“Wastewater-based epidemiology has shown to be a valuable tool to inform public health officials of case levels and infection trends in a community.”

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Carbon fiber brain-implant electrodes show promise in animal study

Material and size designed to give electrodes a chance to operate in the body for years.

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Predicting how well a vaccine will work for you

A conventional approach to HIV vaccination does not induce immune responses in everyone equally, and a new computer model shows why.

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Wastewater to drinking water: EPA grants $1.2M to U-M for virus removal study

In preparation for climate adaptation in water-stressed areas, researchers will assess how well existing treatment systems prepare water for reuse.

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Michigan Engineering group creates model for layering COVID-19 defenses

The model can be used as a tool to inform decision-makers and individuals on relative risks and advantages associated with a layered defense.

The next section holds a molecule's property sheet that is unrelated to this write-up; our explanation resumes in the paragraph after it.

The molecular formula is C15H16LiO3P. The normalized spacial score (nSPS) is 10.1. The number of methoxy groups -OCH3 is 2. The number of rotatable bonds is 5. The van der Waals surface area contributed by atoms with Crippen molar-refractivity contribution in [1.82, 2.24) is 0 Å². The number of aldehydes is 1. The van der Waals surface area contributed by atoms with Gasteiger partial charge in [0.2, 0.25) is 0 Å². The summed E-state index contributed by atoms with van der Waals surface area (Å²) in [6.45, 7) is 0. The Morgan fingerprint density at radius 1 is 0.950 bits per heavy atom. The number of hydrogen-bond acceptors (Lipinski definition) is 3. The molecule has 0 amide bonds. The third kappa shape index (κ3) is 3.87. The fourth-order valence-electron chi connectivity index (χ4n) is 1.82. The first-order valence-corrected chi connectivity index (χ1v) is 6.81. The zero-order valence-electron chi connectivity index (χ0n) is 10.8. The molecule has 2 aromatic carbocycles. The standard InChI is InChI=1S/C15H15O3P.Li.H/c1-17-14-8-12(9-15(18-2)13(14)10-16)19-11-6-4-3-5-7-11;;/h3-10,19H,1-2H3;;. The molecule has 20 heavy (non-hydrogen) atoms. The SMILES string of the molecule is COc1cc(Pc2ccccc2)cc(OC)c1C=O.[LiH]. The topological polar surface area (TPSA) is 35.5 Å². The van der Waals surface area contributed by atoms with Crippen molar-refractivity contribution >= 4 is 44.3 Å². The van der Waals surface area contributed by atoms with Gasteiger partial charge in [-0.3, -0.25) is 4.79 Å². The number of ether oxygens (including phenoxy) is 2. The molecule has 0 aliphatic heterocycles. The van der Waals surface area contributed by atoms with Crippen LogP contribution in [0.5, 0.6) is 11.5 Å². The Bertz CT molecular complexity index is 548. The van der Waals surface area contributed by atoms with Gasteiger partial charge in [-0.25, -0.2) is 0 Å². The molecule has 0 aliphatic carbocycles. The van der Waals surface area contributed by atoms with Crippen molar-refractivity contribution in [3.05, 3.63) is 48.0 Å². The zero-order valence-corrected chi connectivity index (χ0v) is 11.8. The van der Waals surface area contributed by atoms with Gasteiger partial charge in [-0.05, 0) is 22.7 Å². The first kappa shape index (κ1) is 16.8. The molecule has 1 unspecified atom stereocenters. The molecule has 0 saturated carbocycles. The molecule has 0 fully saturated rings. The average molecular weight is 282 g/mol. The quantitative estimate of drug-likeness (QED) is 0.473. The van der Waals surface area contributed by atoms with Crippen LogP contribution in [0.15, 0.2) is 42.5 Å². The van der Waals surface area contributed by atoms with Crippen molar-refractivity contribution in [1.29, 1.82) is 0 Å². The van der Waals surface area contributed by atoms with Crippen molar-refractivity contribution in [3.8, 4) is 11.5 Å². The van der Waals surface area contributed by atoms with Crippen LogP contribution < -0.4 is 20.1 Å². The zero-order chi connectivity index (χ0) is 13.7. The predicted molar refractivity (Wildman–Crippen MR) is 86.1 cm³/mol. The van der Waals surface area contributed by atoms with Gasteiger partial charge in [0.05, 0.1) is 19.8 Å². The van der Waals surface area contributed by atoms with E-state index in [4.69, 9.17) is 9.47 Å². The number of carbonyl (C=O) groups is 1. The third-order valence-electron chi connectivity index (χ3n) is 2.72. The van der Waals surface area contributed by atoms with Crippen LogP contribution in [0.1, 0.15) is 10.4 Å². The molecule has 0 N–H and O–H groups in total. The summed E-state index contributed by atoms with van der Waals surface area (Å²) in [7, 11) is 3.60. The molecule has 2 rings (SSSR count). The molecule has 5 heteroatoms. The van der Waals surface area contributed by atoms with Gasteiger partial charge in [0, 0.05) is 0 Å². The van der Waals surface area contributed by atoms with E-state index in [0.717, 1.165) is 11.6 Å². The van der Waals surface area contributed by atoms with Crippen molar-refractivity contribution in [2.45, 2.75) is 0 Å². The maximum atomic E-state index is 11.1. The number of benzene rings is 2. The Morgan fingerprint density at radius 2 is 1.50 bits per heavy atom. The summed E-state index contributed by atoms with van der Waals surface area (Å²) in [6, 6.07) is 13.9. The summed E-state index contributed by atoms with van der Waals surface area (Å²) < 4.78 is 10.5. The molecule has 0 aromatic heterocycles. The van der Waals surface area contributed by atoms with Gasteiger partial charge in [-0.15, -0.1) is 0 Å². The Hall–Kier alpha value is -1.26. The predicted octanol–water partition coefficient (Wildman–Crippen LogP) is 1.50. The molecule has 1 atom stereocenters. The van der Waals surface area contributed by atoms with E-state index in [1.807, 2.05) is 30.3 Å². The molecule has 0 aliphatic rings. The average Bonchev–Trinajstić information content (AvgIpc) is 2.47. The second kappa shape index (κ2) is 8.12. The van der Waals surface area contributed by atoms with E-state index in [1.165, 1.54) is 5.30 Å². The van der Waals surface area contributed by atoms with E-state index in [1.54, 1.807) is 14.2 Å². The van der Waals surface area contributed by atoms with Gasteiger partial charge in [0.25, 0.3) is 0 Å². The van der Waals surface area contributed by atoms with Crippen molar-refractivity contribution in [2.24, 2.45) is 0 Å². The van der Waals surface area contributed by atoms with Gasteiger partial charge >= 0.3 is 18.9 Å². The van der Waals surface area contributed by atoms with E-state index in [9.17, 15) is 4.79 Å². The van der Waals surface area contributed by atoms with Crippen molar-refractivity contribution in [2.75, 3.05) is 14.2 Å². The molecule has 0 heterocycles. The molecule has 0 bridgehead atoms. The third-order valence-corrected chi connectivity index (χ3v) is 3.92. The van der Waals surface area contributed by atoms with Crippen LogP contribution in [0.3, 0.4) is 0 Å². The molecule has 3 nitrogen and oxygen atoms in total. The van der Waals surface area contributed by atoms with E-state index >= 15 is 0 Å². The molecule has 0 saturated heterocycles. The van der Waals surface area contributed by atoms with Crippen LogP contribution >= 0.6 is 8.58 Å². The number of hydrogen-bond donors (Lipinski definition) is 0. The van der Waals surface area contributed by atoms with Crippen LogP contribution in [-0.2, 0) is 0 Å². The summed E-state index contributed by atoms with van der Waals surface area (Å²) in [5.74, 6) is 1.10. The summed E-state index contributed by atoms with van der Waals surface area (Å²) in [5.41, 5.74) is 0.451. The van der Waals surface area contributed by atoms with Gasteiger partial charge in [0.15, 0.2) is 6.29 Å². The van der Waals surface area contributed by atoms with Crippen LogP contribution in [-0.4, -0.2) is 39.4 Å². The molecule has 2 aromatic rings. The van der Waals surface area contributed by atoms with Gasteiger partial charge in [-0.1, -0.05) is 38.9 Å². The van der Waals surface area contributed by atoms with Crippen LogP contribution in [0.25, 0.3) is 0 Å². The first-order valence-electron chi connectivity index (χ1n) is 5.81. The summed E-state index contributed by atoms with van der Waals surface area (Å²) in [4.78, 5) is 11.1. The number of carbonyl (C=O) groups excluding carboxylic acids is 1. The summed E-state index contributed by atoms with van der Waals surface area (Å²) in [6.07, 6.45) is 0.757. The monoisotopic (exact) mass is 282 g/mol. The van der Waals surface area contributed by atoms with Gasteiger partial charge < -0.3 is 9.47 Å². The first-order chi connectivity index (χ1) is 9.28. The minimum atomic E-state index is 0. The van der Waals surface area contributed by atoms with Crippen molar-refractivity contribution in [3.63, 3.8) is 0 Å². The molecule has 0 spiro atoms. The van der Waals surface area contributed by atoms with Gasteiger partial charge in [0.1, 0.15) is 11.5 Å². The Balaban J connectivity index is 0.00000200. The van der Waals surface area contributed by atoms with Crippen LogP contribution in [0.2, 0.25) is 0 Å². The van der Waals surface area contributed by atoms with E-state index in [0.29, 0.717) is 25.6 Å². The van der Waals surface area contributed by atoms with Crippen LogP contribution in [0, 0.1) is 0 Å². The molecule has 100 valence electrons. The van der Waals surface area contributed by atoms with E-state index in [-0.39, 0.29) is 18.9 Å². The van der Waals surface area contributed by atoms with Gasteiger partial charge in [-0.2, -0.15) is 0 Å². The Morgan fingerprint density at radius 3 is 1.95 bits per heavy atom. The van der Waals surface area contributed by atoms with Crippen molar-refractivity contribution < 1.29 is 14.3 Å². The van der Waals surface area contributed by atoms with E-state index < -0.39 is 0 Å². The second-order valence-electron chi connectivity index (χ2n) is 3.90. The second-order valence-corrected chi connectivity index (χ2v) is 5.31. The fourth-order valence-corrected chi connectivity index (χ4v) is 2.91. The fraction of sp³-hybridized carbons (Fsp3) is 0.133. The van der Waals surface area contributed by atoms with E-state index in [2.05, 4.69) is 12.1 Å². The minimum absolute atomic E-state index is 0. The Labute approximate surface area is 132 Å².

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New $13.8M center at U-M will study infectious disease, pandemic preparedness

The multidisciplinary research team ​​will synergize efforts across the University.

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New photonic effect could speed drug development

Twisted semiconductor nanostructures convert red light into the twisted blue light in tiny volumes, which may help develop chiral drugs.

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How well do boosters work? Depends on your genes

Computer modeling links a person’s genes to whether producing more antibodies will help them fight off the disease.

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Twisted vibrations enable quality control for chiral drugs and supplements

Terahertz light creates twisting vibrations in biomolecules such as proteins, confirming whether their compositions and structures are safe and effective.

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Recovery from muscle loss injuries hindered by immune cell conflicts

Studies in mice show how the two of the body’s natural injury responders conflict following traumatic muscle injuries.

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Interdisciplinary study seeks to mitigate transmission of respiratory viral diseases such as flu and COVID-19 in children

Michigan Engineering researchers will help reveal pathways for virus detection and transmission